Having a few months is also a good idea just in case things don’t “take” the first time around.
Once you have your timeline all set you will want to count back another month or two and use that time to prep your does for breeding.
Just like with any animal breeding can be a stressful time and can take its toll on the does and bucks rather quickly. For that reason, we like to make sure our animals are in the best shape possible.
On our homestead (and in our home) we have adopted a more natural approach. We like to encourage health as much as possible so we do not spend our time treating diseases. Clean and safe environments, good quality hay, clean fresh water, and a balanced feed all are an important part of this.
It is true that most goat owners do this as well, unfortunately, we have found that this is not enough. Especially if you live in a mineral deficient area like we do.
Luckily there is more you can do.
To help give you the best information possible I have invited my good friend Kristie from Land Of Havilah Herbals/Farm. She is my go-to girl when it comes to natural support and treatment of our animals here on our homestead. Since we started herbal health and support our animals have never been healthier and our milk has never tasted better.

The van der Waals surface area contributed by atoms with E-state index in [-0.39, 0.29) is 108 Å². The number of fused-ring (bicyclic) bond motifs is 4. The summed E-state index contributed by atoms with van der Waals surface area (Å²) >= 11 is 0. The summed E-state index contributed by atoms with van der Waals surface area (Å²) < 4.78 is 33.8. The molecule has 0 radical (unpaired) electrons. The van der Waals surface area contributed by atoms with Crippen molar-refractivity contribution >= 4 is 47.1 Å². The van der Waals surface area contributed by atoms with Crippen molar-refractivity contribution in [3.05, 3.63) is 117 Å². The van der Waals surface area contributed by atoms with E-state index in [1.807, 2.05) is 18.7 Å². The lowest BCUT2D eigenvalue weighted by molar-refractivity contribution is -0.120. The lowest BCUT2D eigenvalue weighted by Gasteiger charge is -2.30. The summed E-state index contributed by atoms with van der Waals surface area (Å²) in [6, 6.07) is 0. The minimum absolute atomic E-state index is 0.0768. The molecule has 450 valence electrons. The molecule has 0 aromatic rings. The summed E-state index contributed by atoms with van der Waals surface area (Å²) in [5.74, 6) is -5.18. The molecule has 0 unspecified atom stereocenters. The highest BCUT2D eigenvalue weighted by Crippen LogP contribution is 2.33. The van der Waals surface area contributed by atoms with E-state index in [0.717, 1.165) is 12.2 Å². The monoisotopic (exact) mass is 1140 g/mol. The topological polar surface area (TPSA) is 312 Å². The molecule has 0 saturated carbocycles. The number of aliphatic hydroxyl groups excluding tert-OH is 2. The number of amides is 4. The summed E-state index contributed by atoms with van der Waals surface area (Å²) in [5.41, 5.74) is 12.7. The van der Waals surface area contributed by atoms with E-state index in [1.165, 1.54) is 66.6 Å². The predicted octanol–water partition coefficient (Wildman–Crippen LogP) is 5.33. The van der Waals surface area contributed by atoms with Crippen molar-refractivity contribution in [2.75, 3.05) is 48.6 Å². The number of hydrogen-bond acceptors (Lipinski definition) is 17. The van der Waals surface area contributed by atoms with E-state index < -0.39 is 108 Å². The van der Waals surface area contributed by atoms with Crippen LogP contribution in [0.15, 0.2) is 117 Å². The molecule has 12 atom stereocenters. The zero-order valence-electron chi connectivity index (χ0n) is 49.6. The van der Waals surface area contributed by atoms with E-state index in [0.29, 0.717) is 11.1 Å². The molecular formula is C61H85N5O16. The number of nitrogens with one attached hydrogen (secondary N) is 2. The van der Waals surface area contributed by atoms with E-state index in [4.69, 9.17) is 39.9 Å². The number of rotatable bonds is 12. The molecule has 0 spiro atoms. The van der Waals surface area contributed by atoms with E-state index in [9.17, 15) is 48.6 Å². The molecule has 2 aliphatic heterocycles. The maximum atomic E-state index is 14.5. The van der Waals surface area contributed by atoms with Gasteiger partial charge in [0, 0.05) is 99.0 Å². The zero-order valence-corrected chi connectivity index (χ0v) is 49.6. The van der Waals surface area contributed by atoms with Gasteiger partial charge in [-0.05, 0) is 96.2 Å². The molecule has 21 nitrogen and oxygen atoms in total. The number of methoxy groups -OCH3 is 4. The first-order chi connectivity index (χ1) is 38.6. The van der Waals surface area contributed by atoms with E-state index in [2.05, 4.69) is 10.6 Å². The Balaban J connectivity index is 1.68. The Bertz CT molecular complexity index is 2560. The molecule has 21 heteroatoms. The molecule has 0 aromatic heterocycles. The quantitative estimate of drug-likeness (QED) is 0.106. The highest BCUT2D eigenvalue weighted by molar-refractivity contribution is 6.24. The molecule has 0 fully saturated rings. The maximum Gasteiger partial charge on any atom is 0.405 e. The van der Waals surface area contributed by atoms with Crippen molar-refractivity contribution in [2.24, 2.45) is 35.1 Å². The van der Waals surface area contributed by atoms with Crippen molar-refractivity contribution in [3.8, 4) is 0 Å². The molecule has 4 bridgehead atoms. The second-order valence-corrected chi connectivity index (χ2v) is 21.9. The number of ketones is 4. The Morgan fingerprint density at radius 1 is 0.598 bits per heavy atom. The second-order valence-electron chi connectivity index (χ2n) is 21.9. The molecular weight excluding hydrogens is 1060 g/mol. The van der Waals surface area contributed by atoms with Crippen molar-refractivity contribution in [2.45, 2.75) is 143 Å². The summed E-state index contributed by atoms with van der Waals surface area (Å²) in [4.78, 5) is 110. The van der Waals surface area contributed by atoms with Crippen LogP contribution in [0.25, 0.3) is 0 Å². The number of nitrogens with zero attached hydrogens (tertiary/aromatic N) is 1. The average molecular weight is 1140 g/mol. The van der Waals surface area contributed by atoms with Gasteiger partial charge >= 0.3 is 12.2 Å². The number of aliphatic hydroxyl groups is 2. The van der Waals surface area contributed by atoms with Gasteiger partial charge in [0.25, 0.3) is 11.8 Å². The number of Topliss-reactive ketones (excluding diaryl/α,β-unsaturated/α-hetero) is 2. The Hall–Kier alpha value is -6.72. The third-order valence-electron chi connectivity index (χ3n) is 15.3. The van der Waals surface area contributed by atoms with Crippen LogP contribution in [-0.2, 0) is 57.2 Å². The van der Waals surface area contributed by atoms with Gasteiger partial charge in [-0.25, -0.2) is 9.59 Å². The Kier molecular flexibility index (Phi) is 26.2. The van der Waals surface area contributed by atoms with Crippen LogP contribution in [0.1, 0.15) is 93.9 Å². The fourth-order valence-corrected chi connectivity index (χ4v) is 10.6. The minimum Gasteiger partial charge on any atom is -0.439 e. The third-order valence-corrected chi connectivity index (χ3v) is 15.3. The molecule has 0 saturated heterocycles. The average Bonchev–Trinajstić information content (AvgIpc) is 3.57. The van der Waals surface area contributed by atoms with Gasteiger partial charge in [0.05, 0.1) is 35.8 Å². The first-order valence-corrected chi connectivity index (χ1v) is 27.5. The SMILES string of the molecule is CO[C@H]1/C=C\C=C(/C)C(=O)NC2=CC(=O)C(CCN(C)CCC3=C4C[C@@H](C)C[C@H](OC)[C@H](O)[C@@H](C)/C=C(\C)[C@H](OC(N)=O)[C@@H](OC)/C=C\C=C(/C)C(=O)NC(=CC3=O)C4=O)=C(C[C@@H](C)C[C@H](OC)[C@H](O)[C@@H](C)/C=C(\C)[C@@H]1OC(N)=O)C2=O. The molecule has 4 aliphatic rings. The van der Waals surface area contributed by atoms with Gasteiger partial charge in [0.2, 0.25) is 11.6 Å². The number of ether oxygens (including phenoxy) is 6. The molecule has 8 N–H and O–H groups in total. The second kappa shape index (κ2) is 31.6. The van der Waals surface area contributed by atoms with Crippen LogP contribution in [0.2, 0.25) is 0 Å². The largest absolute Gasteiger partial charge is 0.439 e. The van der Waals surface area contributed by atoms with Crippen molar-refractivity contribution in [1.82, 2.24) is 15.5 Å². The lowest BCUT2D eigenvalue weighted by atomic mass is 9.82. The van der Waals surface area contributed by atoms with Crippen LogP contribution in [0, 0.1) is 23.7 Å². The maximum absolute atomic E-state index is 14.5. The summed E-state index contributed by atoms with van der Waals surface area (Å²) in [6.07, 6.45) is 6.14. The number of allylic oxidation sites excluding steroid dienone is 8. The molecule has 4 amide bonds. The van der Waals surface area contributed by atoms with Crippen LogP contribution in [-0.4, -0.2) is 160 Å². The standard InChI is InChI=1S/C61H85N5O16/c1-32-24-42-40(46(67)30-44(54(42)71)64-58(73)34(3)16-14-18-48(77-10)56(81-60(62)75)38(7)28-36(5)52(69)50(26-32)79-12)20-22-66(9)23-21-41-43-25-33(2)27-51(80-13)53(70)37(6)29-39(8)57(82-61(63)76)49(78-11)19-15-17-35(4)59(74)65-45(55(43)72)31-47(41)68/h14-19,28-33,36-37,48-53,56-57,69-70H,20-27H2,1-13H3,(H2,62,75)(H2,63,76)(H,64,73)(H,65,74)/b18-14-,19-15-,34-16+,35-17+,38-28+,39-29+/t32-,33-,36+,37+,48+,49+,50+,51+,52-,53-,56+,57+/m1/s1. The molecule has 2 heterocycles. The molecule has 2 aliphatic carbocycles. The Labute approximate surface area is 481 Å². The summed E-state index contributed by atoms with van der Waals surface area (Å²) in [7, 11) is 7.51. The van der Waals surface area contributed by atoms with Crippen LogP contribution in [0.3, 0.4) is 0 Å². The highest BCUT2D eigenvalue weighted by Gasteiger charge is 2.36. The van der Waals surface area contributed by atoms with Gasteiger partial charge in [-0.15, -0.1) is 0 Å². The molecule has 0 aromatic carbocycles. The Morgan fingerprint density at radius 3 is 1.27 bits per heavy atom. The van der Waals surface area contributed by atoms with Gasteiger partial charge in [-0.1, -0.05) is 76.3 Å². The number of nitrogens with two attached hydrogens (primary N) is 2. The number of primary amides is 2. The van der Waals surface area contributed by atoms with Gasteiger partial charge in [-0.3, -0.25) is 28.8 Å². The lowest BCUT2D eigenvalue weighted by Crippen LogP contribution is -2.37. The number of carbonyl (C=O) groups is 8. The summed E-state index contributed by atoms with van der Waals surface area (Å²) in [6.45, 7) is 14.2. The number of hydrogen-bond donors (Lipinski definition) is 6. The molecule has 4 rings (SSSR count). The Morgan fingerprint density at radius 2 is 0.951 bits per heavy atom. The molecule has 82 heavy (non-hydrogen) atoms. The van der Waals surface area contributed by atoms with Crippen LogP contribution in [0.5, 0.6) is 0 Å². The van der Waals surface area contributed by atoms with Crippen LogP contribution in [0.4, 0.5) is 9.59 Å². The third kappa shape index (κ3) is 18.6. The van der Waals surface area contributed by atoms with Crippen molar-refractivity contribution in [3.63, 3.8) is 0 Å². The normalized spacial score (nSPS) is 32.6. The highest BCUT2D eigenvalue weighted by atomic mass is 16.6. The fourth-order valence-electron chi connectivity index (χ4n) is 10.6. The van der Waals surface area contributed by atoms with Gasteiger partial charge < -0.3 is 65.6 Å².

Hi, Kristie! I am so excited you are here!
To start I would love to know why you decided to adopt a natural approach to the health and support of your animals?
Thank you for the invitation, Tracy, I’m happy to be here!
My son was sensitive to cow milk from the store, so I purchased our first doe in milk. We already chose natural options for our family, so I did the same with our new herd. I earned my Master Herbalist and Aromatherapist certifications several years later, which has helped me to also apply that knowledge to our herd/animals as well.
I just love that you dove head first into education! There are so many herbs out there it can be quite intimidating when you first get started. I am happy to have your site for helping me to learn just what I need for my own herd and why.
What is your favorite herbal product and why?